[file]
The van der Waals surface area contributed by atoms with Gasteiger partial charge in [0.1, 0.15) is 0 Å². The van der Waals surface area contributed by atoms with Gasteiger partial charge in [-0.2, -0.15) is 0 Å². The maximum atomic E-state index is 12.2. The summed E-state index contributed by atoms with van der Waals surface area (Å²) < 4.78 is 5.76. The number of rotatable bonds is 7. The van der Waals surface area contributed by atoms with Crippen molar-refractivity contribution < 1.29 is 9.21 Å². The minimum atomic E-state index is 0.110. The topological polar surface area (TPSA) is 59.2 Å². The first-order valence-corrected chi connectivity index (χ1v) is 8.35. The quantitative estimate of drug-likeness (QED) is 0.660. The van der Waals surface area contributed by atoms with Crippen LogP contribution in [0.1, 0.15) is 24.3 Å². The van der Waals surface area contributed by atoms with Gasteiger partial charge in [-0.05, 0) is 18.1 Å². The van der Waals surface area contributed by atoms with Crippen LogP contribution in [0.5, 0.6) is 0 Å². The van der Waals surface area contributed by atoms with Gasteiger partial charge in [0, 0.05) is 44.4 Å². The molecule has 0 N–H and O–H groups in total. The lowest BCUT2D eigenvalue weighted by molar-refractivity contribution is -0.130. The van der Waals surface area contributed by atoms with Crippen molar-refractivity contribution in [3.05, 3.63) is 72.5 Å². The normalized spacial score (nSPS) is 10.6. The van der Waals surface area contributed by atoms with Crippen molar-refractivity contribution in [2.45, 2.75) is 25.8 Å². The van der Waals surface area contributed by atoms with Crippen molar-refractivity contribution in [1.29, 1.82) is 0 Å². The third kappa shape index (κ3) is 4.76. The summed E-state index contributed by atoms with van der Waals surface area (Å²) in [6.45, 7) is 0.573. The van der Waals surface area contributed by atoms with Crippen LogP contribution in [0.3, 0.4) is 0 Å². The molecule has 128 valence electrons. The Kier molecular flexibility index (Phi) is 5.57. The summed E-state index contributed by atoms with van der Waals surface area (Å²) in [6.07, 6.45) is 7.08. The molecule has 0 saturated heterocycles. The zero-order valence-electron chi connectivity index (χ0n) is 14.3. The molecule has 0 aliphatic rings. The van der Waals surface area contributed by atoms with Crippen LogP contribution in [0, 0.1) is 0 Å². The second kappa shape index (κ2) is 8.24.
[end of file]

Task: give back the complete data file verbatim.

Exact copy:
The van der Waals surface area contributed by atoms with Gasteiger partial charge in [0.1, 0.15) is 0 Å². The van der Waals surface area contributed by atoms with Gasteiger partial charge in [-0.2, -0.15) is 0 Å². The maximum atomic E-state index is 12.2. The summed E-state index contributed by atoms with van der Waals surface area (Å²) < 4.78 is 5.76. The number of rotatable bonds is 7. The van der Waals surface area contributed by atoms with Crippen molar-refractivity contribution < 1.29 is 9.21 Å². The minimum atomic E-state index is 0.110. The topological polar surface area (TPSA) is 59.2 Å². The first-order valence-corrected chi connectivity index (χ1v) is 8.35. The quantitative estimate of drug-likeness (QED) is 0.660. The van der Waals surface area contributed by atoms with Crippen LogP contribution in [0.1, 0.15) is 24.3 Å². The van der Waals surface area contributed by atoms with Gasteiger partial charge in [-0.05, 0) is 18.1 Å². The van der Waals surface area contributed by atoms with Crippen LogP contribution in [0.5, 0.6) is 0 Å². The van der Waals surface area contributed by atoms with Gasteiger partial charge in [0, 0.05) is 44.4 Å². The molecule has 0 N–H and O–H groups in total. The lowest BCUT2D eigenvalue weighted by molar-refractivity contribution is -0.130. The van der Waals surface area contributed by atoms with Crippen molar-refractivity contribution in [3.05, 3.63) is 72.5 Å². The normalized spacial score (nSPS) is 10.6. The van der Waals surface area contributed by atoms with Crippen molar-refractivity contribution in [2.45, 2.75) is 25.8 Å². The van der Waals surface area contributed by atoms with Crippen molar-refractivity contribution in [1.29, 1.82) is 0 Å². The third kappa shape index (κ3) is 4.76. The summed E-state index contributed by atoms with van der Waals surface area (Å²) in [6.45, 7) is 0.573. The van der Waals surface area contributed by atoms with Crippen LogP contribution in [0.3, 0.4) is 0 Å². The molecule has 128 valence electrons. The Kier molecular flexibility index (Phi) is 5.57. The summed E-state index contributed by atoms with van der Waals surface area (Å²) in [6.07, 6.45) is 7.08. The molecule has 0 saturated heterocycles. The zero-order valence-electron chi connectivity index (χ0n) is 14.3. The molecule has 0 aliphatic rings. The van der Waals surface area contributed by atoms with Crippen LogP contribution in [0, 0.1) is 0 Å². The second kappa shape index (κ2) is 8.24.